Wednesday, August 27, 2008

For all my fellow bookworms...

So, as you all know we've been working with Plato's "Allegory of the Cave", trying to understand how it relates to knowledge and our search for truth.
This conversation brought to mind a book that I'd read that some of you may be interested in. The book is called Till We Have Faces and is a retelling of the myth of Psyche and Cupid by C.S. Lewis. Besides being a fascinating story it also contains some parallels with Plato's ''Allegory" regarding the way in which humans deal with being shown truth and the discomfort that sometimes accompanies acquisition of knowledge. I think the themes presented would lend themselves very well to a ToK discussion and fit in with what we've been learning about.
I've attached a link explaining some of the key themes/concepts of the book to the title of the post, the ones that would be most applicable are towards the bottom of the webpage. If you have time (I know it's a laughable concept in most of our lives...) please read it!
Let me know what you think...


Erin said...

This fabulous book is my English EE topic. As a retelling, it is formated as the ugly stepsister's written argument against the gods. Essentially, she is contesting "the gods'" false portrayal of herself as the jealous villain of the original myth. Among the many fascinating plot-elements, I am exploring the the protagonist's extremely dynamic characterization and development. Basically, Orual, the protagonist, is grappling with the same questions of truth and knowledge that we are in TOK. In her search for self-knowledge, her ignorance literally clouds her eyes so that reality shifts and transforms itself as her perception of it changes. Even her physical appearance is subject to change. Because she is the narrator, the reader is forced to evaluate these transformations as they occur.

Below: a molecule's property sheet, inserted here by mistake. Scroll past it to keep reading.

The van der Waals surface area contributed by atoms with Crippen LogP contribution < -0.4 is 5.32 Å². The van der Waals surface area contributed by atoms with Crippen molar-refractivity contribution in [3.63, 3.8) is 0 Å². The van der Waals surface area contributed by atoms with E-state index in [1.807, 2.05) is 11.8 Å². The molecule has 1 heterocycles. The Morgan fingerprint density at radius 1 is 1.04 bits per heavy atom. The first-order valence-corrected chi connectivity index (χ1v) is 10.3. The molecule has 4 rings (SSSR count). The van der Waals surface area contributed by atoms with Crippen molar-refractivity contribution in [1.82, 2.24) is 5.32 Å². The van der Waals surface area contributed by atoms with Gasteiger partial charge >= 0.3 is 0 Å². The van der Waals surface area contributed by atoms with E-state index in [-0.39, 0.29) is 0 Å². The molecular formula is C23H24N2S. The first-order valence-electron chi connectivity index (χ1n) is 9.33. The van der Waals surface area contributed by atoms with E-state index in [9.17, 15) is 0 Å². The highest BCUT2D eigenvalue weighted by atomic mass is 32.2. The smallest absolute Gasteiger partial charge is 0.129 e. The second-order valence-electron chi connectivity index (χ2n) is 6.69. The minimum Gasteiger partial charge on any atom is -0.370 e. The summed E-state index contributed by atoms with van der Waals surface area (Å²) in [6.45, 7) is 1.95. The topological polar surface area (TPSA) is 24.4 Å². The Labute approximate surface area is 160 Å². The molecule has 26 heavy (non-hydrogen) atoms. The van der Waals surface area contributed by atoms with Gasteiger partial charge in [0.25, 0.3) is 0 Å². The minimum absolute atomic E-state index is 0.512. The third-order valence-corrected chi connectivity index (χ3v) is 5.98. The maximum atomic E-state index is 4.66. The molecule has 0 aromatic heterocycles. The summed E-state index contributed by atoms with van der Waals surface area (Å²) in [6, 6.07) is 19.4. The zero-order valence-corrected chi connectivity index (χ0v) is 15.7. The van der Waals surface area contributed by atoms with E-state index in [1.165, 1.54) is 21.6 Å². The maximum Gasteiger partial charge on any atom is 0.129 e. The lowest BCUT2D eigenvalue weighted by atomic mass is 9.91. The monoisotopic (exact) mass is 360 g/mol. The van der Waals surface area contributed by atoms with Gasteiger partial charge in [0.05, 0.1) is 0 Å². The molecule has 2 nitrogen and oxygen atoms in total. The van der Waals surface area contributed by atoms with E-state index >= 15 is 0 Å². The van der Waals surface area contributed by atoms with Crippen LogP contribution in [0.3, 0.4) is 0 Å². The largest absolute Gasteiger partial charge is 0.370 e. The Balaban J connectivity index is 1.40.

Before Orual can confront the truths and justices that she seeks, she has to define, for herself and herself alone, what it she that actually believes. Like us, she has to work from the bottom up to evaluate what it is any of us truly knows. As she says, how can truth "[the gods] meet us face to face till we have faces?" (Lewis, 294).
The book addresses but ultimately leaves unanswered several significant questions: What does it mean to "have faces," to know ourselves? In what ways is it essential to the pursuit of truth?

Erin said...

Additional questions that occurred to me: Are any of our emotions as simple as the words that we give them? When does love become obsession, oppression, even hate?
Also, the link that you posted, Annelise, says that this book, as a "work of (supposed) historical imagination" contains many parallels but is not an allegory. In my reading of it however, I see several characters that not only are archetypes (the mythological deities). Furthermore, according to Bareface; A Guide to C.S. Lewis's Last Novel, by Doris T. Myers, "individuation, the Jungian theory of personality development, is the basis of Orual's whole story." In my reading of it, these archetypal characters interact with one another in patterns much like those of the components of the psyche undergoing individuation (as I understand it). Could this book not be allegory for said process? For those who have read it, what do you think? Can it be an allegory? If so, how might it relate to the search for truth?